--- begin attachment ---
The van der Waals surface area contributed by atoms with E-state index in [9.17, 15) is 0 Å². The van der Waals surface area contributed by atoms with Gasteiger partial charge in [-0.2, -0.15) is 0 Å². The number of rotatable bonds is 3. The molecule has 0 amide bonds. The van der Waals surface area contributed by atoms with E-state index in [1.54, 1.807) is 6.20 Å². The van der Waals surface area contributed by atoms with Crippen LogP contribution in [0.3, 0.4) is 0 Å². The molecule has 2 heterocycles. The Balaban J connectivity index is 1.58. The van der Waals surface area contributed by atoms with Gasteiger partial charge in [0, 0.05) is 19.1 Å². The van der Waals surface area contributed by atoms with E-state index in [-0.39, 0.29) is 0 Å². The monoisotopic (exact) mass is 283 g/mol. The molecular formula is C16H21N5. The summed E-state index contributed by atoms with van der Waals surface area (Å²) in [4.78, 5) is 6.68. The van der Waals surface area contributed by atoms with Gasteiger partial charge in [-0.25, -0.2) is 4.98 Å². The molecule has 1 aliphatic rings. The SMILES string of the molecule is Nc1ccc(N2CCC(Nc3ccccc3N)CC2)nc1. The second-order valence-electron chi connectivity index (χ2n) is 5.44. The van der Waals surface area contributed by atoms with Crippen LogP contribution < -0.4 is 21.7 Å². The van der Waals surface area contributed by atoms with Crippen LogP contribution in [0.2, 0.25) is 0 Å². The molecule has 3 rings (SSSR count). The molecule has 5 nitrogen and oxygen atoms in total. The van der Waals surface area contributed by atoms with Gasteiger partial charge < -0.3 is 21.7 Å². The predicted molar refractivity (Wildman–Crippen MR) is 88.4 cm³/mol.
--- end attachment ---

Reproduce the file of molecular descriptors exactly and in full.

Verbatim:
The van der Waals surface area contributed by atoms with E-state index in [9.17, 15) is 0 Å². The van der Waals surface area contributed by atoms with Gasteiger partial charge in [-0.2, -0.15) is 0 Å². The number of rotatable bonds is 3. The molecule has 0 amide bonds. The van der Waals surface area contributed by atoms with E-state index in [1.54, 1.807) is 6.20 Å². The van der Waals surface area contributed by atoms with Crippen LogP contribution in [0.3, 0.4) is 0 Å². The molecule has 2 heterocycles. The Balaban J connectivity index is 1.58. The van der Waals surface area contributed by atoms with Gasteiger partial charge in [0, 0.05) is 19.1 Å². The van der Waals surface area contributed by atoms with E-state index in [-0.39, 0.29) is 0 Å². The monoisotopic (exact) mass is 283 g/mol. The molecular formula is C16H21N5. The summed E-state index contributed by atoms with van der Waals surface area (Å²) in [4.78, 5) is 6.68. The van der Waals surface area contributed by atoms with Gasteiger partial charge in [-0.25, -0.2) is 4.98 Å². The molecule has 1 aliphatic rings. The SMILES string of the molecule is Nc1ccc(N2CCC(Nc3ccccc3N)CC2)nc1. The second-order valence-electron chi connectivity index (χ2n) is 5.44. The van der Waals surface area contributed by atoms with Crippen LogP contribution < -0.4 is 21.7 Å². The van der Waals surface area contributed by atoms with Crippen LogP contribution in [0.2, 0.25) is 0 Å². The molecule has 3 rings (SSSR count). The molecule has 5 nitrogen and oxygen atoms in total. The van der Waals surface area contributed by atoms with Gasteiger partial charge < -0.3 is 21.7 Å². The predicted molar refractivity (Wildman–Crippen MR) is 88.4 cm³/mol.